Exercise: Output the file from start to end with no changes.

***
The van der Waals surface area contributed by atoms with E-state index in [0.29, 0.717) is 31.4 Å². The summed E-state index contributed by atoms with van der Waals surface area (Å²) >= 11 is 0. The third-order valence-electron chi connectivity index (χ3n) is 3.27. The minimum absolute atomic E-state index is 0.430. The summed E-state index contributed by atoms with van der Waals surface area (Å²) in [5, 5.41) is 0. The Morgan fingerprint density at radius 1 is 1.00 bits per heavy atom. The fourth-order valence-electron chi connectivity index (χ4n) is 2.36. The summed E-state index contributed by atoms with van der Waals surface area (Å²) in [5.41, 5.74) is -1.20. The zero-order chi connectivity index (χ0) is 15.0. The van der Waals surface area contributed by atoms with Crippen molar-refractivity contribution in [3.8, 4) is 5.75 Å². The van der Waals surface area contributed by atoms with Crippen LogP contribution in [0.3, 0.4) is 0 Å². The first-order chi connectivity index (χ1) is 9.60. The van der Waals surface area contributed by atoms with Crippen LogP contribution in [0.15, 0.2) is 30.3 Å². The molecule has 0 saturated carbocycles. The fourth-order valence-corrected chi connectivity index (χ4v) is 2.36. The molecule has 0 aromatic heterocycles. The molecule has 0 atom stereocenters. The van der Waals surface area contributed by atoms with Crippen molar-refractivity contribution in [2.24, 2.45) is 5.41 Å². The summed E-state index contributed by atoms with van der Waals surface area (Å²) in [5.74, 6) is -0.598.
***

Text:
The van der Waals surface area contributed by atoms with E-state index in [0.29, 0.717) is 31.4 Å². The summed E-state index contributed by atoms with van der Waals surface area (Å²) >= 11 is 0. The third-order valence-electron chi connectivity index (χ3n) is 3.27. The minimum absolute atomic E-state index is 0.430. The summed E-state index contributed by atoms with van der Waals surface area (Å²) in [5, 5.41) is 0. The Morgan fingerprint density at radius 1 is 1.00 bits per heavy atom. The fourth-order valence-electron chi connectivity index (χ4n) is 2.36. The summed E-state index contributed by atoms with van der Waals surface area (Å²) in [5.41, 5.74) is -1.20. The zero-order chi connectivity index (χ0) is 15.0. The van der Waals surface area contributed by atoms with Crippen molar-refractivity contribution in [3.8, 4) is 5.75 Å². The van der Waals surface area contributed by atoms with Crippen LogP contribution in [0.3, 0.4) is 0 Å². The first-order chi connectivity index (χ1) is 9.60. The van der Waals surface area contributed by atoms with Crippen LogP contribution in [0.15, 0.2) is 30.3 Å². The molecule has 0 saturated carbocycles. The fourth-order valence-corrected chi connectivity index (χ4v) is 2.36. The molecule has 0 aromatic heterocycles. The molecule has 0 atom stereocenters. The van der Waals surface area contributed by atoms with Crippen molar-refractivity contribution in [2.24, 2.45) is 5.41 Å². The summed E-state index contributed by atoms with van der Waals surface area (Å²) in [5.74, 6) is -0.598.